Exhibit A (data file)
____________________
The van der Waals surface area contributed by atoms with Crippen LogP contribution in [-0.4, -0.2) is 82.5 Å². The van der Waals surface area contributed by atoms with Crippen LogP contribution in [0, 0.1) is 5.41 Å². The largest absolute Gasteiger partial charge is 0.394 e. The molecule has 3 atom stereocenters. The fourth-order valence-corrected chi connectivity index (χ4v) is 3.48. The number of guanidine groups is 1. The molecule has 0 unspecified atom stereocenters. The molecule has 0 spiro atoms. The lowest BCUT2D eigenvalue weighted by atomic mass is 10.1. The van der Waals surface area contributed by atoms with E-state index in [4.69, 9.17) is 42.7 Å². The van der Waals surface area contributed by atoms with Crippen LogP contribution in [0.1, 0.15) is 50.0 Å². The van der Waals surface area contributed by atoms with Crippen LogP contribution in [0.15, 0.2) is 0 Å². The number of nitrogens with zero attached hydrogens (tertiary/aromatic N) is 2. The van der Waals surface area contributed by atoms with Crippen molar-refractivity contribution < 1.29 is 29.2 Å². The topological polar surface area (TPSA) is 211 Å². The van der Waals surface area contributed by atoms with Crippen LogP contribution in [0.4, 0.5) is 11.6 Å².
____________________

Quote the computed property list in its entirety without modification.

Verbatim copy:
The van der Waals surface area contributed by atoms with Crippen LogP contribution in [-0.4, -0.2) is 82.5 Å². The van der Waals surface area contributed by atoms with Crippen LogP contribution in [0, 0.1) is 5.41 Å². The largest absolute Gasteiger partial charge is 0.394 e. The molecule has 3 atom stereocenters. The fourth-order valence-corrected chi connectivity index (χ4v) is 3.48. The number of guanidine groups is 1. The molecule has 0 unspecified atom stereocenters. The molecule has 0 spiro atoms. The lowest BCUT2D eigenvalue weighted by atomic mass is 10.1. The van der Waals surface area contributed by atoms with E-state index in [4.69, 9.17) is 42.7 Å². The van der Waals surface area contributed by atoms with Crippen LogP contribution in [0.1, 0.15) is 50.0 Å². The van der Waals surface area contributed by atoms with Crippen LogP contribution in [0.15, 0.2) is 0 Å². The number of nitrogens with zero attached hydrogens (tertiary/aromatic N) is 2. The van der Waals surface area contributed by atoms with Crippen molar-refractivity contribution < 1.29 is 29.2 Å². The topological polar surface area (TPSA) is 211 Å². The van der Waals surface area contributed by atoms with Crippen LogP contribution in [0.4, 0.5) is 11.6 Å².